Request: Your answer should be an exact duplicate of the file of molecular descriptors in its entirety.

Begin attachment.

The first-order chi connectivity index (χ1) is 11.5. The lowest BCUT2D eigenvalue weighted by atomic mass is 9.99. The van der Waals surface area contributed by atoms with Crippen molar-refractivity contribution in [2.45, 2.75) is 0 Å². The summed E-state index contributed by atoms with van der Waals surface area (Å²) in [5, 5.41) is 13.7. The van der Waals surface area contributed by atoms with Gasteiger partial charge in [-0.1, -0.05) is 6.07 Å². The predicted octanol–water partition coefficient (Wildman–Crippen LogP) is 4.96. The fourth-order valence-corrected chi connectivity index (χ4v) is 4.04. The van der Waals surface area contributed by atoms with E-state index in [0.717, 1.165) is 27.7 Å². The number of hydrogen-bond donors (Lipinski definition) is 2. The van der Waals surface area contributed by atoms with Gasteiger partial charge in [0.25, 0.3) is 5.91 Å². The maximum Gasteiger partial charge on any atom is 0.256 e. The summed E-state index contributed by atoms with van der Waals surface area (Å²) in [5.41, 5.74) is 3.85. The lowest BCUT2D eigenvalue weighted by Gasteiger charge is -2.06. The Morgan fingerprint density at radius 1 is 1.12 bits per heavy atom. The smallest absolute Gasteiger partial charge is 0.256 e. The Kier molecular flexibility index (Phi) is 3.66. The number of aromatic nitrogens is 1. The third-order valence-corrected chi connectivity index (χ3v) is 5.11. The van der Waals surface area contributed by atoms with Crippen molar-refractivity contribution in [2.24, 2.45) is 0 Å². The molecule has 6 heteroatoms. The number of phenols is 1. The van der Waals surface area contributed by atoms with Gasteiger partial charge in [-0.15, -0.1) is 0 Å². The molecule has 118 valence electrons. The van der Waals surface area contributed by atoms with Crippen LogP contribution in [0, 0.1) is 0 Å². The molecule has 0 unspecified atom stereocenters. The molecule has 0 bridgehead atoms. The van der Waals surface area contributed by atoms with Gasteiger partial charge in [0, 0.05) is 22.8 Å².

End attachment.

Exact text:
The first-order chi connectivity index (χ1) is 11.5. The lowest BCUT2D eigenvalue weighted by atomic mass is 9.99. The van der Waals surface area contributed by atoms with Crippen molar-refractivity contribution in [2.45, 2.75) is 0 Å². The summed E-state index contributed by atoms with van der Waals surface area (Å²) in [5, 5.41) is 13.7. The van der Waals surface area contributed by atoms with Gasteiger partial charge in [-0.1, -0.05) is 6.07 Å². The predicted octanol–water partition coefficient (Wildman–Crippen LogP) is 4.96. The fourth-order valence-corrected chi connectivity index (χ4v) is 4.04. The van der Waals surface area contributed by atoms with E-state index in [0.717, 1.165) is 27.7 Å². The number of hydrogen-bond donors (Lipinski definition) is 2. The van der Waals surface area contributed by atoms with Gasteiger partial charge in [0.25, 0.3) is 5.91 Å². The maximum Gasteiger partial charge on any atom is 0.256 e. The summed E-state index contributed by atoms with van der Waals surface area (Å²) in [5.41, 5.74) is 3.85. The lowest BCUT2D eigenvalue weighted by Gasteiger charge is -2.06. The Morgan fingerprint density at radius 1 is 1.12 bits per heavy atom. The smallest absolute Gasteiger partial charge is 0.256 e. The Kier molecular flexibility index (Phi) is 3.66. The number of aromatic nitrogens is 1. The third-order valence-corrected chi connectivity index (χ3v) is 5.11. The van der Waals surface area contributed by atoms with Crippen molar-refractivity contribution in [2.24, 2.45) is 0 Å². The molecule has 6 heteroatoms. The number of phenols is 1. The van der Waals surface area contributed by atoms with Gasteiger partial charge in [-0.15, -0.1) is 0 Å². The molecule has 118 valence electrons. The van der Waals surface area contributed by atoms with Crippen LogP contribution in [0, 0.1) is 0 Å². The molecule has 0 unspecified atom stereocenters. The molecule has 0 bridgehead atoms. The van der Waals surface area contributed by atoms with Gasteiger partial charge in [0, 0.05) is 22.8 Å².